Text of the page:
Sunday, February 22, 2015
Shaun Berk's 10 Movie Recommendations- 484th Edition
Welcome to the 484th Edition of my series. Tonight are the academy awards so I'll be watching those like usual. In two weeks, we will be putting on our play I'M GETTING MURDERED IN THE MORNING at the Amvets in Muncie. It is on March 6th and 7th which is a Friday and Saturday. Tickets are $20 which include a dinner and the show and can be reserved at 765-287-9054 so if you are near the area, please get some tickets. I will get to my selections for the week.
Margaret (2011): This is part 8 of my Matt Damon series where he plays a smaller but significant role in this one. Kenneth Lonergan wrote and directed this film. TRUE BLOOD alum Anna Paquin stars as Lisa who is a 17 year old who witnesses a brutal traffic accident in which she feels responsible. She does what she can to make things right but is met with opposition and soon she begins to alienate everyone around her including her friends, family and teachers. Mark Ruffalo, Jean Reno, Allison Janney, Matt Damon, Kieren Culkin, Matthew Broderick, and many others co-star. This movie met a lot of mixed opinions. I will say that it probably did not need to be two and a half hours but I did find it to be rather compelling. Paquin carried it very well. It does beg the question of how much it is worth the truth with the livelihood of others at stake.
John Waters: This Filthy World (2006): This is a selection fro the "Triple Feature at the House of Callies" feature a couple weeks ago. Jeff Garlin directed this one man show where schlock director John Waters speaks to a crowd on a New York stage. He reflects on things like his career, his life, and much of his viewpoints. He is known for his 70s film PINK FLAMINGOS and his 80s film HAIRSPRAY which became a very popular musical. He was not very politically correct on much of the subjects he spoke on but was quite entertaining. One might want to see a few of Waters' films before checking this out but I believe you will be thoroughly entertained. This was a good follow up from the first one.
Unbroken (2014): Angelina Jolie makes her directorial debut in this film where the screenplay is written by the Coen Brothers. Jack O'Connell stars as Olympic athlete Louis Zamperini who joins the armed forces in WWII. Along with a couple others, he survives in a raft for 47 days only to be captured by the Japanese army and become a POW. This had to compete with the controversial AMERICAN SNIPER for the year. This one is more about survival and criticism has been given on things that were left out like religious elements and post-life after the war. I enjoyed it for the inspiring story that it was. This was shot between his life before he became an Olympic athlete and during the war where he fought for survival.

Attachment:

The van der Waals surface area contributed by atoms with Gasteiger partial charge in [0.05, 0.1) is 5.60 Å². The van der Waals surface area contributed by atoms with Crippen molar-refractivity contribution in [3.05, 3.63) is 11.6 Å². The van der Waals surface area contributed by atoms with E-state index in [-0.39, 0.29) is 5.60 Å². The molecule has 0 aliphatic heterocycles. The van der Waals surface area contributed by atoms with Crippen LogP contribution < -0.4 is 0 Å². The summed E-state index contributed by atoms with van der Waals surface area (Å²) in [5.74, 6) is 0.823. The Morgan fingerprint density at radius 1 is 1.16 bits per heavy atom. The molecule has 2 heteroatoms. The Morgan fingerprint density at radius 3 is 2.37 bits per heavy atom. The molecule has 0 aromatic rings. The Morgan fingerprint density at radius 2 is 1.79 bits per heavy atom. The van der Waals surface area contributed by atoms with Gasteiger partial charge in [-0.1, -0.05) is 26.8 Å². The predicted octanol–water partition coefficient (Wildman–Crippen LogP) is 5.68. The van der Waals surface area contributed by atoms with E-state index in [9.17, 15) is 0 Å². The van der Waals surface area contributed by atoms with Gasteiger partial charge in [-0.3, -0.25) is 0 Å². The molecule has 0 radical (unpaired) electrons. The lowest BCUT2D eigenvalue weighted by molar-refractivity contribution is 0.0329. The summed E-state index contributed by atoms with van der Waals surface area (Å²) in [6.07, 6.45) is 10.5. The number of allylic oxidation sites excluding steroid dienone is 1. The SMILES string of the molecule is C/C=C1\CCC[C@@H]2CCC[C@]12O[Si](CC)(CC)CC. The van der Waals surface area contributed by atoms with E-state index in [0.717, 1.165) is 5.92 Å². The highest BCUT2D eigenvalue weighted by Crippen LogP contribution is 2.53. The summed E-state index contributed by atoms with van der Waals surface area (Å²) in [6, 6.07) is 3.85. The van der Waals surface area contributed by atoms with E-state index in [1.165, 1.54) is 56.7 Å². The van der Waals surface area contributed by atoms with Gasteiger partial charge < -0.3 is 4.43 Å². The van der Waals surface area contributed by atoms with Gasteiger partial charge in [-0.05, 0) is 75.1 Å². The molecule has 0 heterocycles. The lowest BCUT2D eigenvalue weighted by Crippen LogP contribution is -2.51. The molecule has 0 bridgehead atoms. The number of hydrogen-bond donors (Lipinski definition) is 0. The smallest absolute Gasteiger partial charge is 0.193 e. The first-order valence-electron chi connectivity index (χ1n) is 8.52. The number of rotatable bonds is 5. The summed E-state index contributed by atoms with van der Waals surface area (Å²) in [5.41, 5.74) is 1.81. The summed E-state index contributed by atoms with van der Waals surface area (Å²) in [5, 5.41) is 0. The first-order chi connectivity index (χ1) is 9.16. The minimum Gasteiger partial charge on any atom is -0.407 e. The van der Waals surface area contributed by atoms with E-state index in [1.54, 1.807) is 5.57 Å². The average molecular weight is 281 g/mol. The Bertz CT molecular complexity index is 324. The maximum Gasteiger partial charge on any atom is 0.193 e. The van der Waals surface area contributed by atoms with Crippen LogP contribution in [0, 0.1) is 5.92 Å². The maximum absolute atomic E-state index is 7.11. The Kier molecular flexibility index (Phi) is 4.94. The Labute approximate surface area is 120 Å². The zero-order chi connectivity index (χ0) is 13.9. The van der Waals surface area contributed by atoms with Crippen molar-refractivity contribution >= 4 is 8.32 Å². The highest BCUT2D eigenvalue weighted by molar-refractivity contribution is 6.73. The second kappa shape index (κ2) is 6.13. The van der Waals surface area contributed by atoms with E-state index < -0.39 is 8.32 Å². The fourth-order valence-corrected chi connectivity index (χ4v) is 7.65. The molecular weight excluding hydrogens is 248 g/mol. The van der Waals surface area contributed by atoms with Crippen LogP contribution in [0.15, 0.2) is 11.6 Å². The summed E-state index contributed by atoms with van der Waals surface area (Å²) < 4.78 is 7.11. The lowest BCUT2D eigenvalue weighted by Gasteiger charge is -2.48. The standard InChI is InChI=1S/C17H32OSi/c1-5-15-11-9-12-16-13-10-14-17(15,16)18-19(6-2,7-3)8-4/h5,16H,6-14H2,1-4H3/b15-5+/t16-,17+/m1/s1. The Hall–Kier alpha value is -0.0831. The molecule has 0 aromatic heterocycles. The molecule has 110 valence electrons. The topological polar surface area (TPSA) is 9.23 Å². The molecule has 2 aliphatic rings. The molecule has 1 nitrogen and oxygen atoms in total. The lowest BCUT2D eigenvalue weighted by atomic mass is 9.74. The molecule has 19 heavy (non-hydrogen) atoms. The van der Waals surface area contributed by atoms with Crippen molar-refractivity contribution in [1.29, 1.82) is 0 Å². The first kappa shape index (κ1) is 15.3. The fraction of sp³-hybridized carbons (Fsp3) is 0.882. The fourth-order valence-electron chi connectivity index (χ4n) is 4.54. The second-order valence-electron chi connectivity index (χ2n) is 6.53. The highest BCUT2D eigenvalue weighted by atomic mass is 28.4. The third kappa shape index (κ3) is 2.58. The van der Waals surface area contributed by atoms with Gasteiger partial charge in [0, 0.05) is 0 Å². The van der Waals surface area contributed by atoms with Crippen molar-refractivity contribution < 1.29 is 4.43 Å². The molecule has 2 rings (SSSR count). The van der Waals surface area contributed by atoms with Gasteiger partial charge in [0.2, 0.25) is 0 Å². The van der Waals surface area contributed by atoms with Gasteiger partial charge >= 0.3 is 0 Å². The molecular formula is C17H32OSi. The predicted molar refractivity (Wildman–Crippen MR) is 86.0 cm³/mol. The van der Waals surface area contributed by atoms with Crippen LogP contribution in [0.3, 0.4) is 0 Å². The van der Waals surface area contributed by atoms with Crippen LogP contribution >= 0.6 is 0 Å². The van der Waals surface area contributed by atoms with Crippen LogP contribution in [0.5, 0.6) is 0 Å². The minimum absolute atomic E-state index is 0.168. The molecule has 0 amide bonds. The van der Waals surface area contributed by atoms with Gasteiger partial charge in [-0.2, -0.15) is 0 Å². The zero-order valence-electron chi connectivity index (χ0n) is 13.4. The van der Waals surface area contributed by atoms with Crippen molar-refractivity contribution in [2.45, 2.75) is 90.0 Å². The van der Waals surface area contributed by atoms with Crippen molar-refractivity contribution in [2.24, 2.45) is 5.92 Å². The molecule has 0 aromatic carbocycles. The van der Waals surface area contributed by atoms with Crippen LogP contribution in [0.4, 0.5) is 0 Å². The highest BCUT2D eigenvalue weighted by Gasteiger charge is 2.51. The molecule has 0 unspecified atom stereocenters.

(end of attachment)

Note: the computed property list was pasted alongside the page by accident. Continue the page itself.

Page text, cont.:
Torture Money (1937): This is my short film for the week and part of the "Crime Doesn't Pay" series that was on the rise at this time. This one talks about the early days of insurance fraud where people would stage auto accidents and look to settle out of court. The police and the district attorney wise up to this and look to uncover it. This gives some insight into the early days of automobiles on something that obviously exists far more today.
Sword of Swords (1965): This is my Asian film for the week. I actually recorded this from the El Rey network. This is from the Shaw Brothers company that produced a lot of these kinds of movies in this era. A young student named Lin Jen-Shiau, played by Jimmy Wang Yu, looks to avenge his teacher's murder and get back a stolen sword that an unscrupulous student named Fang Shi-Shiung, played by Tin Fung, takes. In the process, Lin becomes blinded and must learn to to fight without being able to see. This has some really good action scenes and a very good story. This must not have gotten much exposure as even imdb does not really have enough votes for a rating or comments expressing like or dislike. Hong Kong buffs will really like this one.